Lady Bird Johnson and Her Daughters in Week-long Visit to Israel

“I am touched by the feeling for Lyndon I find in this land–and grateful.” This was the brief inscription Lady Bird Johnson, widow of the late President Lyndon B. Johnson, wrote on a copy of his book “The Vantage Point” on display at the Hebrew University here. Mrs. Johnson visited the university with her daughter, Luci Nugent, during her week-long unofficial visit to Israel that began Monday night.

The Hebrew University is holding an exhibition of Americana as its tribute to the Bicentennial. The Johnson book is one of the displays. Although her visit is nominally unofficial, Mrs. Johnson and her two daughters are meeting with many of Israel’s top leaders, including Premier Yitzhak Rabin and Foreign Minister Yigal Allon during their visit.

A THRILLING MOMENT

The former First Lady visited today the Lyndon B. Johnson Forest near Jerusalem to plant a tree. “This is a thrilling moment for me,” she said. “My husband would have been so pleased with this gesture.” She and Mrs. Nugent were the guests of the Jewish National Fund to see the JNF afforestation in action and to learn about the projects for the beautification and improvement of the environment in Israel.

Mrs. Johnson expressed her admiration for the country’s vitality in dealing with various aspects of environmental improvement and safe-guarding natural resources. Both mother and daughter were presented with certificates of the tree planting and two pine cones from the Johnson Forest as mementos of the occasion.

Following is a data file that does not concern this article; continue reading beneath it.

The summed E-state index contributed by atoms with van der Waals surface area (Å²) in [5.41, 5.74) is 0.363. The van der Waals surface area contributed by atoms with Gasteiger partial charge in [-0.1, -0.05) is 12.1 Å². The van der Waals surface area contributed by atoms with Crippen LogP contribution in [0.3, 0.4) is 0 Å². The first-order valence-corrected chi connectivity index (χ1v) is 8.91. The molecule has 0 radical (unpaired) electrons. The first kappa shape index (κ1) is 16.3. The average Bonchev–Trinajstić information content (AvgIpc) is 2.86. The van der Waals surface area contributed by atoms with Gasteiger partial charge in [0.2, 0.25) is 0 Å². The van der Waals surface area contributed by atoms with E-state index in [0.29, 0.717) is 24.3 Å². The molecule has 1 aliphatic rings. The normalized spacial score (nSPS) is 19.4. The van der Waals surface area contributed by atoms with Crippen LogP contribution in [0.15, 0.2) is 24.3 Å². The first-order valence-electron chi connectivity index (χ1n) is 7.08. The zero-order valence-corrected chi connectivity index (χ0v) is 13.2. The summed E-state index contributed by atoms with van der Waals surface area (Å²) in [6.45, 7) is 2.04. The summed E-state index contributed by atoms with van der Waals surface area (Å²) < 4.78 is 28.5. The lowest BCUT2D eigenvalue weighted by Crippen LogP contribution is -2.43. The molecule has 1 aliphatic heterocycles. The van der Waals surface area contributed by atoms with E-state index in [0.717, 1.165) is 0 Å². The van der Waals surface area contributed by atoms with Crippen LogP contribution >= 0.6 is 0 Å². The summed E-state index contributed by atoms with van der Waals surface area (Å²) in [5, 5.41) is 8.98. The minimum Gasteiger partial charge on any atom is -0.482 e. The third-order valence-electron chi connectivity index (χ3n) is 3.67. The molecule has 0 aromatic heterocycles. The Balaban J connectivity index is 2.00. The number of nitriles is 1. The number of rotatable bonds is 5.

Yesterday, Mrs. Johnson and her daughters visited the Yad Vashem Holocaust Memorial and called on President Ephraim Katzir at his official residence.

The Johnson family plans to spend one evening with Mrs. Miriam Eshkol, widow of the late Premier Levi Eshkol, the Israeli leader who struck up a warm relationship with President Johnson in the mid-sixties. Partly due to that relationship, Johnson became the first U.S. President to authorize meaningful American arms supplies to Israel including Skyhawk airplanes in the late sixties.

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